As of 10 a.m. ET, Royal Caribbean stock is up 4% and Carnival Corporation 4.1%, while Norwegian Cruise is leading the sector higher with a 5% gain.
Once again, oil is the primary reason.
Cruise line stocks got crushed early last week as oil prices spiked toward $130 a barrel. But as the price of oil has ebbed (West Texas Intermediate crude is down about $30 a barrel — or 24% — to $96 since last Tuesday), cruise line stocks have recovered steadily. Today, oil prices took yet another leg lower, with WTI prices falling 7% from Monday’s close, and the cost of Brent crude dropping 6.5%.
This makes sense. Oil for fuel — specifically, ultra-low sulfur marine diesel — is one of the biggest costs cruise companies incur when running their operations, making up anywhere from 12% to 19.5% of operating expenditures. (Carnival, for example, pays as much as $2 billion per year for the stuff.) So if oil is getting cheaper, that’s good news for cruise line stocks.
Additionally, as CNBC reported this morning, several airlines raised their revenue outlooks this morning, “saying air travel is rebounding from the earlier slump induced by the spread of the Covid omicron variant.” Because travelers must often fly to their ports before boarding for an ocean cruise, a rebound in airplane ticket demand may presage improved cruise vacation bookings as well.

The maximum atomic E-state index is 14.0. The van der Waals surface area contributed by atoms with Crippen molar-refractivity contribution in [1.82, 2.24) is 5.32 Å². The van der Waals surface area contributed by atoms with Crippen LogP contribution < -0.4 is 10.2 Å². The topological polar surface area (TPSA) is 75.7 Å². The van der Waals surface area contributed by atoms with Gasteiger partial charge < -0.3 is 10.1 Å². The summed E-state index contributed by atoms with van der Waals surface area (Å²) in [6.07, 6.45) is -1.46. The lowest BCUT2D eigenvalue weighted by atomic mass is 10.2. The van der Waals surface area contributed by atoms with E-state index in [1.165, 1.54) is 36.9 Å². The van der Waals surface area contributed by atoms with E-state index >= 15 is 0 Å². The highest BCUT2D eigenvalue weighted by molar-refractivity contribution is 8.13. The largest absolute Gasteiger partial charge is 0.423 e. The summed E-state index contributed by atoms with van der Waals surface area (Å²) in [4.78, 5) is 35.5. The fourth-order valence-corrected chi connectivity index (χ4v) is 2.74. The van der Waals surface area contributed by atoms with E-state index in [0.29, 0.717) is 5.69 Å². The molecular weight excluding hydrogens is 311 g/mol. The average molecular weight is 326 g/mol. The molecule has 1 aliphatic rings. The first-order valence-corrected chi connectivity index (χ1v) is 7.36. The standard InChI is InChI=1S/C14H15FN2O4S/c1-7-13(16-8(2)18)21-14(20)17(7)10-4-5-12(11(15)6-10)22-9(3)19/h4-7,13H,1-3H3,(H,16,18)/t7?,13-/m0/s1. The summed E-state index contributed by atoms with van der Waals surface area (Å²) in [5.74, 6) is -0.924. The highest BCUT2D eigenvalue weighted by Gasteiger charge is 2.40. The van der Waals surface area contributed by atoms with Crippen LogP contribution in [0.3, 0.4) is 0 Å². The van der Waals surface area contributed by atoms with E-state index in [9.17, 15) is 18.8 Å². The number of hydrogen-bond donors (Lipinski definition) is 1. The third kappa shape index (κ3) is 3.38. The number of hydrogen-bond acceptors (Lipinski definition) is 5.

Don’t get too excited about cheaper oil prices, however, because they won’t necessarily — or quickly — translate into cheaper fuel costs at the company level. CNBC, for example, noted that jet fuel prices are still up 35% in just the first three months of this year. The situation seems similar with the per-gallon cost of marine diesel, which as you can see still costs a pretty penny.
Long story short, cheaper oil should be good news for cruise line stocks like Carnival, Royal Caribbean, and Norwegian Cruise over the long term and if those lower prices stick. And for the time being, oil priced in the neighborhood of $95 a barrel is still about 30% more expensive than average prices over the past year.
Don’t expect this to translate into better cruise line profits just yet.
This article represents the opinion of the writer, who may disagree with the “official” recommendation position of a Motley Fool premium advisory service. We’re motley! Questioning an investing thesis – even one of our own – helps us all think critically about investing and make decisions that help us become smarter, happier, and richer.